The concept emerged from a similar winning idea that his team came up with during a social entrepreneurship boot camp at Impact Hub Singapore. Within five days of the accelerator program, he had secured seed funding, quit his job, become an Impact Hub member, and launched billionBricks.
During his 13-year international career in commercial architecture and planning, Prasoon noted that although Asian cities are growing extremely fast and generating an abundance of new wealth, the quality of life for many is actually going down. The huge shift in populations moving from rural to urban areas has created a housing crisis that the world does not know how to solve. “More and more people are living on the streets while you find and more and more fancy condominiums and infrastructure being built. Inequality is rising and no one is addressing it.”
billionBricks seeks to operate where the need is increasing, but the solutions aren’t there.
Prasoon started the organisation because “when buildings are designed and built for the poor they are done very poorly.” Sustainable solutions aren’t always the cheapest, making it difficult to raise funds. Moreover, contractors often don’t work at full capacity when they know the clients they are serving aren’t demanding high quality.
That’s why billionBricks is working to create systemic-level changes that are adaptable and flexible enough to be customised by communities on their own, without dependency. “We just want to be the spark of innovation, bring in that fresh thinking and perspective, and then let the idea thrive within a community and move out,” Prasoon summarises.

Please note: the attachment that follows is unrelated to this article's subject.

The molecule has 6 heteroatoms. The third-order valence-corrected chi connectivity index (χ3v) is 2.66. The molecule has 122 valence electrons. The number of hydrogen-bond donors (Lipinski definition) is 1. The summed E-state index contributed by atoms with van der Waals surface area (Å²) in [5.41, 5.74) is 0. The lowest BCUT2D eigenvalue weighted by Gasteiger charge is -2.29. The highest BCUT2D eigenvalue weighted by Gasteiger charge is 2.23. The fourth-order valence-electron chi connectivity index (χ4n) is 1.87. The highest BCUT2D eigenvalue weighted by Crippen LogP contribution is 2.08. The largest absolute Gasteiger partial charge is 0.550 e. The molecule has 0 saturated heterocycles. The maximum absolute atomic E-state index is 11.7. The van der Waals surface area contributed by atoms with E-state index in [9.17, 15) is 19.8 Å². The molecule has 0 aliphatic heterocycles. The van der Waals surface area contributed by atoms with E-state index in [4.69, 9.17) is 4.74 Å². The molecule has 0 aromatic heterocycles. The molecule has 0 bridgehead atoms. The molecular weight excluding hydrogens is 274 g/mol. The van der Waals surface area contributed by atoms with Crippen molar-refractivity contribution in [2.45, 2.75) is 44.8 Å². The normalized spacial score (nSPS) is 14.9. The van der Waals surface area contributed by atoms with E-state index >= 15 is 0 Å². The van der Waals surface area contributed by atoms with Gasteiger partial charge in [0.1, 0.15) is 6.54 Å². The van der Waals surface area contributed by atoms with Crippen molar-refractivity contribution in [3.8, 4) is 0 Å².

Their largest project to date, Smile Village, successfully employed this strategy. 100,000 slum dwellers in Phnom Penh, Cambodia are currently at risk of eviction due to increasing land prices in the capital city. billionBricks designed traditional Khmer-style homes, using a construction method new to the country, and trained locals to build them. The organisation built the first two houses in partnership with the community. For the next 48, assistance was only provided when needed. Now Prasoon’s team is working on bringing the technology to another part of the world, and the skilled workers are building the remaining 90 houses on their own. When complete, the village will open its doors to 160 homeless families.
Traditional Khmer-style stilt houses for the homeless at Smile Village
billionBricks has directly worked with over 1,000 homeless people in their two years of existence, first as consultants to local NGOs, then as partners to international NGOs, and today as leaders of a consortium of players who believe that housing for the poor should not be poorly designed.
“We have to turn down projects because we are a very small team,” Prasoon says. “People are realizing the potential of good design in their communities, discovering that it doesn’t have to be expensive, and coming forward to support new ideas.”
However, he doesn’t believe his organisation has the right solution yet. “Solving the complex housing problem of a billion people cannot happen on a project-to-project basis. There’s a lot of work that needs to be done to do it right and bring systemic change, and we don’t think a single organisation like ours, or even a consortium of organisations, can solve it. It needs a movement.”
But the miles to go do not sway Prasoon from his dream of a world without homelessness.
“Until we are able to achieve our vision, nothing can stop us.”
Source of the text: Impact Hub, 2016; Author of the text: Whitney Schaefer – GLOBAL CONTENT & COMMUNICATIONS COORDINATOR